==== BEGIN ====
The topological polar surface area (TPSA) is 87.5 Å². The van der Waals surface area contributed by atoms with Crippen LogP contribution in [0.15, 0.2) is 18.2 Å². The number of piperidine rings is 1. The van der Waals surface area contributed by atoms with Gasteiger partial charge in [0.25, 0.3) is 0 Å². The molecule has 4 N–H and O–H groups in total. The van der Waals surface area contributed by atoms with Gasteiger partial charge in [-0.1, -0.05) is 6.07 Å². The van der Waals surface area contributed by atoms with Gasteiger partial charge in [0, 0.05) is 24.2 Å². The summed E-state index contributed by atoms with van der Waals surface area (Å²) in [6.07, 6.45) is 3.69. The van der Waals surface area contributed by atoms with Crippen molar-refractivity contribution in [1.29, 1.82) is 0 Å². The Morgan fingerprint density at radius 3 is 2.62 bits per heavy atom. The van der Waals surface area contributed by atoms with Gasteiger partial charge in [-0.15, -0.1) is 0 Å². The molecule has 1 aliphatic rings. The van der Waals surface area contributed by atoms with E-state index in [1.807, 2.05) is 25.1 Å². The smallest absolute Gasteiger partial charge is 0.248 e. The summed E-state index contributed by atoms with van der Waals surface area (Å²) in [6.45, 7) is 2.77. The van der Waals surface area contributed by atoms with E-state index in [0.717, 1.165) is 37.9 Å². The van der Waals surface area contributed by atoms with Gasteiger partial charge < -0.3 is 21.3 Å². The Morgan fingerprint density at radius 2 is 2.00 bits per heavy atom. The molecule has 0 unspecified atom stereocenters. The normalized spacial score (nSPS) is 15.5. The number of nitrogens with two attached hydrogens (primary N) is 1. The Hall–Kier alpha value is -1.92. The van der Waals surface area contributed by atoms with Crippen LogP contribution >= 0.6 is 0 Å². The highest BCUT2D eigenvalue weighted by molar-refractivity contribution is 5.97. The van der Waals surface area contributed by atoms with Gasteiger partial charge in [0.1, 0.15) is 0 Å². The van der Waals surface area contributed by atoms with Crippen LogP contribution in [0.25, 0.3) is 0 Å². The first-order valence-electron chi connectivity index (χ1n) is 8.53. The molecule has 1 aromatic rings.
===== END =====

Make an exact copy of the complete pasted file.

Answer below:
The topological polar surface area (TPSA) is 87.5 Å². The van der Waals surface area contributed by atoms with Crippen LogP contribution in [0.15, 0.2) is 18.2 Å². The number of piperidine rings is 1. The van der Waals surface area contributed by atoms with Gasteiger partial charge in [0.25, 0.3) is 0 Å². The molecule has 4 N–H and O–H groups in total. The van der Waals surface area contributed by atoms with Gasteiger partial charge in [-0.1, -0.05) is 6.07 Å². The van der Waals surface area contributed by atoms with Gasteiger partial charge in [0, 0.05) is 24.2 Å². The summed E-state index contributed by atoms with van der Waals surface area (Å²) in [6.07, 6.45) is 3.69. The van der Waals surface area contributed by atoms with Crippen molar-refractivity contribution in [1.29, 1.82) is 0 Å². The Morgan fingerprint density at radius 3 is 2.62 bits per heavy atom. The van der Waals surface area contributed by atoms with Gasteiger partial charge in [-0.15, -0.1) is 0 Å². The molecule has 1 aliphatic rings. The van der Waals surface area contributed by atoms with E-state index in [1.807, 2.05) is 25.1 Å². The smallest absolute Gasteiger partial charge is 0.248 e. The summed E-state index contributed by atoms with van der Waals surface area (Å²) in [6.45, 7) is 2.77. The van der Waals surface area contributed by atoms with E-state index in [0.717, 1.165) is 37.9 Å². The van der Waals surface area contributed by atoms with Gasteiger partial charge < -0.3 is 21.3 Å². The Morgan fingerprint density at radius 2 is 2.00 bits per heavy atom. The molecule has 0 unspecified atom stereocenters. The normalized spacial score (nSPS) is 15.5. The number of nitrogens with two attached hydrogens (primary N) is 1. The Hall–Kier alpha value is -1.92. The van der Waals surface area contributed by atoms with Crippen LogP contribution >= 0.6 is 0 Å². The highest BCUT2D eigenvalue weighted by molar-refractivity contribution is 5.97. The van der Waals surface area contributed by atoms with Gasteiger partial charge in [0.1, 0.15) is 0 Å². The van der Waals surface area contributed by atoms with Crippen LogP contribution in [0.25, 0.3) is 0 Å². The first-order valence-electron chi connectivity index (χ1n) is 8.53. The molecule has 1 aromatic rings.